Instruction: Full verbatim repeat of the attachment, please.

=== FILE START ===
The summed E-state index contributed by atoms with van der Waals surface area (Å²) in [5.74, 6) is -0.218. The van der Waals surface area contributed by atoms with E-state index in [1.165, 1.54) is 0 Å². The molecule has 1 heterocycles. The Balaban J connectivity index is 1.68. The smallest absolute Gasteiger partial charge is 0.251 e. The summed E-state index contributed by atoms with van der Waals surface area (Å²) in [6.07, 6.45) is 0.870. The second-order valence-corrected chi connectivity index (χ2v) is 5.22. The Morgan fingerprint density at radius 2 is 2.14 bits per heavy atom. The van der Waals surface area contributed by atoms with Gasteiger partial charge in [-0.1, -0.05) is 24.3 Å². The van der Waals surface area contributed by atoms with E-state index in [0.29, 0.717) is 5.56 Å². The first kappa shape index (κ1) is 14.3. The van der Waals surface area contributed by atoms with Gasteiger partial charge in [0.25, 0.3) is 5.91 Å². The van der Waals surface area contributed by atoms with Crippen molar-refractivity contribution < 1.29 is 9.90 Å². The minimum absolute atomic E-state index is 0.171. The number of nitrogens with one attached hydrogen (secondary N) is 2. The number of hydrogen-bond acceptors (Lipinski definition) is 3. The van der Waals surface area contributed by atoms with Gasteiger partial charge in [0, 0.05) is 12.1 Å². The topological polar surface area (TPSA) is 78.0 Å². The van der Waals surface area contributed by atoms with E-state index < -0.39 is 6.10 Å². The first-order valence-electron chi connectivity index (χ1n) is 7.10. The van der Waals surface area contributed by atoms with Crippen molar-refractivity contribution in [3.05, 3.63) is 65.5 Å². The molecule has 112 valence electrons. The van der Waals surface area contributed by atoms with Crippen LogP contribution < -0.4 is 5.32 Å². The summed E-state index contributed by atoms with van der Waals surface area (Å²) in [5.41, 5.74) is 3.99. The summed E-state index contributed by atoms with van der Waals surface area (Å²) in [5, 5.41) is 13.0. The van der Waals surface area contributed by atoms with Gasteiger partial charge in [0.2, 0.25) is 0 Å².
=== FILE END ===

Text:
The summed E-state index contributed by atoms with van der Waals surface area (Å²) in [5.74, 6) is -0.218. The van der Waals surface area contributed by atoms with E-state index in [1.165, 1.54) is 0 Å². The molecule has 1 heterocycles. The Balaban J connectivity index is 1.68. The smallest absolute Gasteiger partial charge is 0.251 e. The summed E-state index contributed by atoms with van der Waals surface area (Å²) in [6.07, 6.45) is 0.870. The second-order valence-corrected chi connectivity index (χ2v) is 5.22. The Morgan fingerprint density at radius 2 is 2.14 bits per heavy atom. The van der Waals surface area contributed by atoms with Gasteiger partial charge in [-0.1, -0.05) is 24.3 Å². The van der Waals surface area contributed by atoms with E-state index in [0.29, 0.717) is 5.56 Å². The first kappa shape index (κ1) is 14.3. The van der Waals surface area contributed by atoms with Gasteiger partial charge in [0.25, 0.3) is 5.91 Å². The van der Waals surface area contributed by atoms with Crippen molar-refractivity contribution < 1.29 is 9.90 Å². The minimum absolute atomic E-state index is 0.171. The number of nitrogens with one attached hydrogen (secondary N) is 2. The number of hydrogen-bond acceptors (Lipinski definition) is 3. The van der Waals surface area contributed by atoms with Gasteiger partial charge in [0, 0.05) is 12.1 Å². The topological polar surface area (TPSA) is 78.0 Å². The van der Waals surface area contributed by atoms with E-state index < -0.39 is 6.10 Å². The first-order valence-electron chi connectivity index (χ1n) is 7.10. The van der Waals surface area contributed by atoms with Crippen molar-refractivity contribution in [3.05, 3.63) is 65.5 Å². The molecule has 112 valence electrons. The van der Waals surface area contributed by atoms with Crippen LogP contribution < -0.4 is 5.32 Å². The summed E-state index contributed by atoms with van der Waals surface area (Å²) in [5.41, 5.74) is 3.99. The summed E-state index contributed by atoms with van der Waals surface area (Å²) in [5, 5.41) is 13.0. The van der Waals surface area contributed by atoms with Gasteiger partial charge in [0.2, 0.25) is 0 Å².